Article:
The report, which came out on May 7, claims that the annual budget is "inflexible, irrelevant, out-of-date, a drag on performance, dysfunctional in its impact and unjustifiably expensive to produce". A pretty damning statement for a tool that is still used by the vast majority of organisations.
But the research by Business Intelligence suggests that companies would in fact benefit from switching to more modern tools such as quarterly planning cycles, rolling forecasts, Economic Value Added (EVA), balanced score-cards and other performance frameworks.
The report shows that companies like Boston Scientific saw a 62% rise in global sales after switching to a 12-month rolling plan updated quarterly. Herman Miller, an office furniture and service provider, achieved a compound growth rate of 14.6% since 1996 largely thanks to a focus on EVA, while UBS Global Wealth Management and Business Banking improved resource allocation, decision-making and waste reduction with the introduction of quarterly re-forecasting.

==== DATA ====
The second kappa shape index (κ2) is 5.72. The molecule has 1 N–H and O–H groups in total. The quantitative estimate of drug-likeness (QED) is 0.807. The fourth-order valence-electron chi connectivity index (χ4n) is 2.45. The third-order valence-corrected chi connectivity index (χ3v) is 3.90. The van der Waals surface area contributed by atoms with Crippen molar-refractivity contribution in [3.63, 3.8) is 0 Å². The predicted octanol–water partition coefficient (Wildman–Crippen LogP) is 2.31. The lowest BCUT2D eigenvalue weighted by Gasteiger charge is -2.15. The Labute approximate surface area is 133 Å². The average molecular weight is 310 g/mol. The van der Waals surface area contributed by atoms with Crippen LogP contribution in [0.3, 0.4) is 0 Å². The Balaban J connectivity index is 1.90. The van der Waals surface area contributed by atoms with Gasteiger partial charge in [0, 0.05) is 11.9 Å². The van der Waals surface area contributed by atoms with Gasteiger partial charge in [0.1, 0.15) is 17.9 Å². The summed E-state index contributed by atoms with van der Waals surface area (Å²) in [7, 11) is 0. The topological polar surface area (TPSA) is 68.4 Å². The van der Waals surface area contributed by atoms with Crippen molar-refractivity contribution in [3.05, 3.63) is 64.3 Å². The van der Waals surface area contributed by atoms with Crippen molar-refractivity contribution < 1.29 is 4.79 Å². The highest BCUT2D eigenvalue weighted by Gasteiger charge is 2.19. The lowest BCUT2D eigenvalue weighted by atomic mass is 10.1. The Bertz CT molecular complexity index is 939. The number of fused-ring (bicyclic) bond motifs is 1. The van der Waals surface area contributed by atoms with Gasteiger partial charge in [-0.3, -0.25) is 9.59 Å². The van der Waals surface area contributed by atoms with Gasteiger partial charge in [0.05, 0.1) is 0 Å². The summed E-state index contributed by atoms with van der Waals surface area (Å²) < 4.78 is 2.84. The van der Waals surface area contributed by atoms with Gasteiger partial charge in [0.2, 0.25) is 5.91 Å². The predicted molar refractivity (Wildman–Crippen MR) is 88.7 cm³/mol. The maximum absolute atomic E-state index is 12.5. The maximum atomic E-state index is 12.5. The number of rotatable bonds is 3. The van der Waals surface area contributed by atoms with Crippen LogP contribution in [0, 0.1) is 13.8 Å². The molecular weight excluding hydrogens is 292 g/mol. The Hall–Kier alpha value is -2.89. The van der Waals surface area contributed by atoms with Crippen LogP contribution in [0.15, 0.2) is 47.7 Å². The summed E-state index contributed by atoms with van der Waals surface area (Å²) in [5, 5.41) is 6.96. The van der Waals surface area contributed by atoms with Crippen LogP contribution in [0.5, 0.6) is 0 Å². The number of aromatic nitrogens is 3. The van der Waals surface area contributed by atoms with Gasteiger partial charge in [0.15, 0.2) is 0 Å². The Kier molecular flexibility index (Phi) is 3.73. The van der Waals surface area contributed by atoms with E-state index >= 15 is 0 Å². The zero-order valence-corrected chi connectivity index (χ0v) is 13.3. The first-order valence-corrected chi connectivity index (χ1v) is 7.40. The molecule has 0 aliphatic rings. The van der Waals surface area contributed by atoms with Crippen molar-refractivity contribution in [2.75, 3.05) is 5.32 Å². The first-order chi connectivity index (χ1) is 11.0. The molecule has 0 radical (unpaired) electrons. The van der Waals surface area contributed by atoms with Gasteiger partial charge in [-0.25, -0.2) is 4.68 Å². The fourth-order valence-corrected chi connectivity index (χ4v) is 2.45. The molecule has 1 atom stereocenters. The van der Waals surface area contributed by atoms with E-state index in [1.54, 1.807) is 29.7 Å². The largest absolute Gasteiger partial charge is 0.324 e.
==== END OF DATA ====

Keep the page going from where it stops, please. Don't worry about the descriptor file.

"Dissatisfaction with the annual budget is a symptom of a growing crisis in performance management," says James Creelman, author of the report. "More senior managers acknowledge that the budget, like other methods developed to meet the needs of industrial-age business, is no longer fit for purpose."
Budget changes might also trigger changes in the business culture. "Instead of beating the budget, companies that have overhauled their process focus on beating the competition," the report concluded.
Source: Reinventing Planning and Budgeting for the Adaptive Enterprise
Business Intelligence, May 2006
Review by Emilie Filou